Jinnah’s house on Akbar Road, New Delhi

Jinnah sold his marvelous Delhi house to his closest friend Ramkrishna Dalmia for Rs.3 lacs. Jinnah chose his friend over others, who was a Jain and sold the house before partition because he had no plans to live in Delhi. The house was later sold to the Dutch Embassy.

Ms. Dalmia writes, maybe because of his political involvement, Nehru had issues with Mr. Ramkrishna Dalmia. Later he ensured that the Indian businessman goes to jail. In 1962, Ramkrishna Dalmia was jailed for tax evasion, perjury, and criminal misappropriation of funds.

Two-Nation theory

Jinnah did advocate the ‘Two-Nation theory’ a few years before Partition, but history remains a witness to the fact that he was not the first to do so. Actually, it was Hindutva icon, V.D Savarkar, who first advocated the ‘Two Nation’ theory. He vocally pleaded that Hindus and Muslims are two separate nations and cannot live together in a single nation. This was much before the Muslim League’s supremo demanded the creation of Pakistan on the basis of the two-nation theory. History also witnesses the fact that Jinnah was a firm believer in the theory of ‘Two-Nations-Together’ and that he preached for the longest period in his public life.

However, Indians do not absolve Jinnah for the Partition of India. This is contrary to the fact because Jinnah tried his utmost to prevent India’s partition. He hated partition on the basis of ‘two-nation’. In his address to the All-India Muslim League Council meeting in Karachi on December 1947, he stated something that sounds unbelievable today:

“I tell you that I still consider myself to be an Indian. For the moment I have accepted the Governor-Generalship of Pakistan. But I am looking forward to a time when I would return to India and take my place as a citizen of my country.”

Jinnah’s trusted follower; Raja of Mahmudabad, who met him in Karachi in 1948, writes that after the creation of Pakistan, Quaid-i-Azam looked a sad and unhappy man. “He could not undo his past. He wanted to come back to India. In fact, he still considered himself an Indian and wanted to return to India.”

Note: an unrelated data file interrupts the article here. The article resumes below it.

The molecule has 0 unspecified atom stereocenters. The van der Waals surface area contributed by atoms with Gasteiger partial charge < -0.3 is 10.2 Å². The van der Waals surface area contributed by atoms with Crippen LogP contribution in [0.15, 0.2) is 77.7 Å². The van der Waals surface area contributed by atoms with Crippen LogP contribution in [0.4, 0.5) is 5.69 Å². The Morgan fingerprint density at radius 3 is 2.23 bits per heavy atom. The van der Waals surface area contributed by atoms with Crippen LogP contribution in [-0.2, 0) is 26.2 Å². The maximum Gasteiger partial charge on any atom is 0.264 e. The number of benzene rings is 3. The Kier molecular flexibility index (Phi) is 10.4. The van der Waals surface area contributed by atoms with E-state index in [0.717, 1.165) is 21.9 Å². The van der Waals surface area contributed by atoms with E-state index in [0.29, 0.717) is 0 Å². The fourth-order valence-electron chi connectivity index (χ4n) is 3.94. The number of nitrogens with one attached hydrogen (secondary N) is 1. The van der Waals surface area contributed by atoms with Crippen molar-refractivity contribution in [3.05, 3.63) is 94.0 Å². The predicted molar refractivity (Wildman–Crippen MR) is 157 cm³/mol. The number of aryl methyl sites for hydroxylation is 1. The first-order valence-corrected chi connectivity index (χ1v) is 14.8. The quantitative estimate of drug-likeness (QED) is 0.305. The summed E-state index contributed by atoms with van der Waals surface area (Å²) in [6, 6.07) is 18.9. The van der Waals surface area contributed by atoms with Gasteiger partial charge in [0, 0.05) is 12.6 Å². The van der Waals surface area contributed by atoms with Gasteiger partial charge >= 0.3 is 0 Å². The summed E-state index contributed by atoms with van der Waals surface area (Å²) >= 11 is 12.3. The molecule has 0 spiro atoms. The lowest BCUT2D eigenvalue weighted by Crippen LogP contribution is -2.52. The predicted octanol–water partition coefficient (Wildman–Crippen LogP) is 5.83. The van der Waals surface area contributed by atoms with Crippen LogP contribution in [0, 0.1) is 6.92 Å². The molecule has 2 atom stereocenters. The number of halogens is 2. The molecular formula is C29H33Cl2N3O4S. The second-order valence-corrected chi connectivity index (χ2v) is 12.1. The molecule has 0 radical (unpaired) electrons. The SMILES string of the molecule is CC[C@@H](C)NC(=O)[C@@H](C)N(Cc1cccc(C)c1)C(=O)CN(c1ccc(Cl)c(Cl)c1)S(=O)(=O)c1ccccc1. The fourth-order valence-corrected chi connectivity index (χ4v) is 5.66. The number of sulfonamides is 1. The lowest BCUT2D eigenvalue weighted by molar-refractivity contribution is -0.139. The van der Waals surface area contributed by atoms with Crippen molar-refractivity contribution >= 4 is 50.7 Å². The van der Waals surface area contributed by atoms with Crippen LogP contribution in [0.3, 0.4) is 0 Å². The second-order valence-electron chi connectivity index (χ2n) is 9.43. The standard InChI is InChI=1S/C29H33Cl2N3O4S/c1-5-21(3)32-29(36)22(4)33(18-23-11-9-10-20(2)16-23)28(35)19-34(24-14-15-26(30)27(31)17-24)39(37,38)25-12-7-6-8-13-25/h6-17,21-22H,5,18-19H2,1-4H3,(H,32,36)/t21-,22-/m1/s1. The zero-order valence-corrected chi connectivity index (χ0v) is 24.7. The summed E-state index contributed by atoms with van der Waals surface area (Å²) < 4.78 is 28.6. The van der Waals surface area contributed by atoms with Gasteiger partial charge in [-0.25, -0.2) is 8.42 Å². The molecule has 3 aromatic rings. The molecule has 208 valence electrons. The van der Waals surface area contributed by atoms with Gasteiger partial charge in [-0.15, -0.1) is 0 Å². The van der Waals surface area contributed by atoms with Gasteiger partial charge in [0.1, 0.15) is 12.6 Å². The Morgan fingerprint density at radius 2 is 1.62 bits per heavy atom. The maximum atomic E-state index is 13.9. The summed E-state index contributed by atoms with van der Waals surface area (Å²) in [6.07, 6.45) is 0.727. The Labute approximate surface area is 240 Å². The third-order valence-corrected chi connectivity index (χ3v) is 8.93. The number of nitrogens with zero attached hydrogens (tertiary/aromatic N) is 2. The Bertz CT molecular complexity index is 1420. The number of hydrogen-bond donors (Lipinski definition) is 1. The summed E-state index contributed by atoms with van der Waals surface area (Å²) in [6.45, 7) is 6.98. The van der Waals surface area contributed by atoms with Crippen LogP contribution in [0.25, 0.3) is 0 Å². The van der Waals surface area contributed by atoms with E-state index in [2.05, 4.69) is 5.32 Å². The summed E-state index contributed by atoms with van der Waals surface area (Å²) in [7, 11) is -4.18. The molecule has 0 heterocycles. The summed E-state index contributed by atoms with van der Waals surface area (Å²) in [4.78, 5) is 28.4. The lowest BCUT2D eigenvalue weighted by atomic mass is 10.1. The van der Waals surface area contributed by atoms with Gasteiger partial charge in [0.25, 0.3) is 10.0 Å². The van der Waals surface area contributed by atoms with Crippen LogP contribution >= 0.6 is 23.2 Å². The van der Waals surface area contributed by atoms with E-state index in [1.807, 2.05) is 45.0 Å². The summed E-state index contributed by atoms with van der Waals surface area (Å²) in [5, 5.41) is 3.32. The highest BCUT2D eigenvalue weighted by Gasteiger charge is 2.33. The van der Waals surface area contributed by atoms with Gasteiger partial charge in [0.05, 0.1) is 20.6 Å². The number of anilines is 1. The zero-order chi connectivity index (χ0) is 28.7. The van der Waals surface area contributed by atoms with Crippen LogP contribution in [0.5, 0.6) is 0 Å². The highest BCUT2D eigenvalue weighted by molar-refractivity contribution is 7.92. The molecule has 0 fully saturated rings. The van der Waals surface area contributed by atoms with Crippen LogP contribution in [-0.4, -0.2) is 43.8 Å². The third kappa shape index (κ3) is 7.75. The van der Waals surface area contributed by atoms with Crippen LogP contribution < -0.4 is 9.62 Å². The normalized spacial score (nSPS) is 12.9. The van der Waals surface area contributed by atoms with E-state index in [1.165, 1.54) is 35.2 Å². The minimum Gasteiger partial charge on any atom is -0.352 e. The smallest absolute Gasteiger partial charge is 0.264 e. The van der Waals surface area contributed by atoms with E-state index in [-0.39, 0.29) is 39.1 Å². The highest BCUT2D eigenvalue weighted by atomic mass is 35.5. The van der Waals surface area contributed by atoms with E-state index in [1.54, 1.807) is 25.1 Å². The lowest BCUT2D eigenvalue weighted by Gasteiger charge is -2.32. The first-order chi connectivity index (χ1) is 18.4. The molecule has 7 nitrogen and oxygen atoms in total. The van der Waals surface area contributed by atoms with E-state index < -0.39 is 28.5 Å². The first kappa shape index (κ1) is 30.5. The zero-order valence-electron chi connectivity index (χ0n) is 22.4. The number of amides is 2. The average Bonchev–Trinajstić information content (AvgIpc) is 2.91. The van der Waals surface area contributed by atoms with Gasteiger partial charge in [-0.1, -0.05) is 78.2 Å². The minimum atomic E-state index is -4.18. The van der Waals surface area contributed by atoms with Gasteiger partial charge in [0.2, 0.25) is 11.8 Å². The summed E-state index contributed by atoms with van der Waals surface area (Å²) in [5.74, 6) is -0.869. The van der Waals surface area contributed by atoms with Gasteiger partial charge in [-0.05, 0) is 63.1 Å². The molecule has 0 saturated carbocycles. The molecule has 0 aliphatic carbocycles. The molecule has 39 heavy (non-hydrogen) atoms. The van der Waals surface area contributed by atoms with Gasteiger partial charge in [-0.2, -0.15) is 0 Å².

Jinnah’s house in Bombay

Mohd Ali Jinnah never sold his Bombay House as he wanted to retire and live in Bombay. Jinnah built his beautiful mansion at Malabar Hill in Bombay.

Sri Prakasa, India’s first High Commissioner to Pakistan, in his memoirs ‘Pakistan: Birth and Last Days of Jinnah (Meenakshi Prakashan; Meerut, 1965) gives a fascinating account of the days in the aftermath of Partition. He says Jinnah’s heart was not in the Governor House in Karachi but in his house in Bombay that he built brick by brick.

Sri Prakasa writes, Prime Minister Nehru out of goodwill decided not to disturb the Jinnah House in Bombay. However, since there was a shortage of accommodation for consulates, Nehru directed the Indian High Commissioner to consult Jinnah’s wishes for the rent he wanted for letting it out of his house.

Sri Prakasa writes, Jinnah was flabbergasted by the inquiry “and almost pleadingly said to me: ‘Sri Prakasa, don’t break my heart. Tell Jawaharlal not to break my heart. I have built it brick by brick. Who can live in a house like that? What fine verandahs? It is a small house fit only for a small European family or a refined Indian prince. You do not know how I love Bombay. I still look forward to going back there.’”